Taking Care of Married Children After You Are Gone
Planning for your children after your death is something that weighs on the mind of many parents, even if those children are adults and married themselves. While wanting to ensure your children are financially secure, you also may be wary about how to take care of your children without inadvertently giving money to their spouse, especially if the marriage is in trouble.
This, however, gets really tricky depending on when you give your adult children money and how they choose to spend that money. California is a state in which any property acquired during the marriage is considered half owned by each spouse, but there are exceptions for inheritances. Inherited property in California can be considered separate and belonging to one spouse, if they do not place it in a joint account or spend it on a joint purchase. For example, if your adult child chooses to use their inheritance money towards buying a house with their spouse, if they divorce that money will count as a joint asset. This is called comingling. The money can also never be placed in a joint account with their spouse, which could create awkward conversation in the marriage.
How can you protect your child’s inheritance from their spouse?
Keeping Money Separate or a Prenuptial Agreement
One way in which the money is not subject to a divorce settlement is if the money is kept separate. Your child can also have a prenuptial agreement that specifically mentions the inheritance. This may or may not be an option in your child’s situation, however, and can create tension.
Lifetime Inheritance Trust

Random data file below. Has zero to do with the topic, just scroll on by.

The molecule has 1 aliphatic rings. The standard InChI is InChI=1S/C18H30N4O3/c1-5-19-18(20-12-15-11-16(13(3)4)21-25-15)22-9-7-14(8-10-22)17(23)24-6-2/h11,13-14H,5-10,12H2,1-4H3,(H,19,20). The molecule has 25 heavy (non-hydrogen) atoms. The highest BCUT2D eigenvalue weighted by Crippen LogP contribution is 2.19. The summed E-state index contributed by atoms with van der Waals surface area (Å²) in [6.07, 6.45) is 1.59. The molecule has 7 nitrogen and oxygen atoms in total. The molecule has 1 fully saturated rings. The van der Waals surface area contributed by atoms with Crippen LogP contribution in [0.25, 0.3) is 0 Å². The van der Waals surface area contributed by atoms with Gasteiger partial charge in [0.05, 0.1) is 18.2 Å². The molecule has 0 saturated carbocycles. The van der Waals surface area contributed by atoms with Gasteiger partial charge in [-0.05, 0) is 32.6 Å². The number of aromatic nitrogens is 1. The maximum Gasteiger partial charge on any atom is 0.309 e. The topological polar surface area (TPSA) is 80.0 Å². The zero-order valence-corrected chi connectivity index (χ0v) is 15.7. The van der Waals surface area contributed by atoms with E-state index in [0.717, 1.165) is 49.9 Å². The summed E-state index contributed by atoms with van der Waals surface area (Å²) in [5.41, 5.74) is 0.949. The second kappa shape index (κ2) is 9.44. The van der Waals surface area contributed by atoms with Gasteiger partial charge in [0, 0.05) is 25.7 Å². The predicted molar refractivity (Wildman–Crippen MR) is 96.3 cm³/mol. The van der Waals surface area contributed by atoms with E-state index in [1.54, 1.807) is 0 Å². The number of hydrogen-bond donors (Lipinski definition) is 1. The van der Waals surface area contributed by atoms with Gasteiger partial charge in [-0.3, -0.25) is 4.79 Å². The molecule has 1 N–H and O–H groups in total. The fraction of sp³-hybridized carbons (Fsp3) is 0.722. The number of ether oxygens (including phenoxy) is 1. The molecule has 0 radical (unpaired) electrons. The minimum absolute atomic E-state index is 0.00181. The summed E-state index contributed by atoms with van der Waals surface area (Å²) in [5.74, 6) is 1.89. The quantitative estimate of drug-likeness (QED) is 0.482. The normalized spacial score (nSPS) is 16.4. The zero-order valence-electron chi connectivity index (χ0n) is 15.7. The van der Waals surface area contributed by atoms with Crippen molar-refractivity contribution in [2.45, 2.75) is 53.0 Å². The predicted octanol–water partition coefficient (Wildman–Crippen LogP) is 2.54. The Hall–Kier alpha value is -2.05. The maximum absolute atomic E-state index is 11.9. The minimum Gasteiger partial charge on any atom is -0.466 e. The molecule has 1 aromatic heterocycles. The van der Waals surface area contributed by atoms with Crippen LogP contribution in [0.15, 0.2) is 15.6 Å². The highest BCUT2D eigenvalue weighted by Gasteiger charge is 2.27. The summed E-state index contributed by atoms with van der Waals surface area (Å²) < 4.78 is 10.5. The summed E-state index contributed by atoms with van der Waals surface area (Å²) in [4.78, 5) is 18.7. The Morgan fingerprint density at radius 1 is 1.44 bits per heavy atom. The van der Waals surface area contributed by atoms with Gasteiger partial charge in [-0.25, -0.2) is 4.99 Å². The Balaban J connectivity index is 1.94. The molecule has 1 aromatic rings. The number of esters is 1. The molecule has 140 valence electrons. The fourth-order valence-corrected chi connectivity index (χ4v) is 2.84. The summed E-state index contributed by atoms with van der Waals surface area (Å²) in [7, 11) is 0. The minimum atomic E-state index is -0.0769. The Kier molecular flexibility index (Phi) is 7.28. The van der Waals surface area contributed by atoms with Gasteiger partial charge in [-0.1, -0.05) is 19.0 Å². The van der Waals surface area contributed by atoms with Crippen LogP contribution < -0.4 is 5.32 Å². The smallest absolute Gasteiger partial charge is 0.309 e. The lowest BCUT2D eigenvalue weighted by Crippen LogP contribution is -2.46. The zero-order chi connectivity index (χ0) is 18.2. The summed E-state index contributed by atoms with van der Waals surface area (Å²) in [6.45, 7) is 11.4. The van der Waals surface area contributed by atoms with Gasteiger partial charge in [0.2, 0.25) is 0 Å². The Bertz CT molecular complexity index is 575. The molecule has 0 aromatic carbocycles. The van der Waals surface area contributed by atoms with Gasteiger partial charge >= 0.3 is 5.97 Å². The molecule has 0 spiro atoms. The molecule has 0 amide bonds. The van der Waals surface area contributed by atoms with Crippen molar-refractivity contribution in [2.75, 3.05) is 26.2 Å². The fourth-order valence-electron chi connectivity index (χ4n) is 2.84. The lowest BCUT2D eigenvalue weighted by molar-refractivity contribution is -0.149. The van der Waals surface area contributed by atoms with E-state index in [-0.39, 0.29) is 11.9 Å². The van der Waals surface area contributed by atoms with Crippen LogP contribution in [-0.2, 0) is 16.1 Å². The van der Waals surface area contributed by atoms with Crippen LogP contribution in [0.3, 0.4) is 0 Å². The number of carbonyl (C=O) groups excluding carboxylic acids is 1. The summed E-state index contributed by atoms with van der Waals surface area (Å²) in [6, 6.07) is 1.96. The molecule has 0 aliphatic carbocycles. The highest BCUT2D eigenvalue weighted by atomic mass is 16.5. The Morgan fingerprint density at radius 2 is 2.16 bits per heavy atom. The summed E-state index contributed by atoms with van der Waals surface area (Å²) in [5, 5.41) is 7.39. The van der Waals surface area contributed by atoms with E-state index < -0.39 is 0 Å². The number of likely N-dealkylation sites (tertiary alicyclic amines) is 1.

This is the best solution to protect your adult child that is currently married or will be getting married in the future. Instead of having to have a prenuptial signed, which may create conflict before the marriage begins, a lifetime inheritance trust leaves an inheritance to each child as a trust and they will be the trustee of their trust. The trust owns the property and inheritance instead of the child. This makes a huge difference in a divorce settlement. Your child’s spouse will have an extremely difficult time ever getting the inheritance included in any divorce settlement. The lifetime inheritance trust will also act as a deterrent because it would be costly to have a hired attorney try and get the trust included in the divorce settlement.
Another benefit of the lifetime inheritance trust is that it protects your adult child from more than a messy divorce. It will also protect their inheritance from being involved if they are sued for any other reason as well, such as in a business dispute or an automobile accident.
When you are planning your affairs, be sure to ask your attorney about how best to protect the inheritance of your adult children, especially if they are married or plan to be married.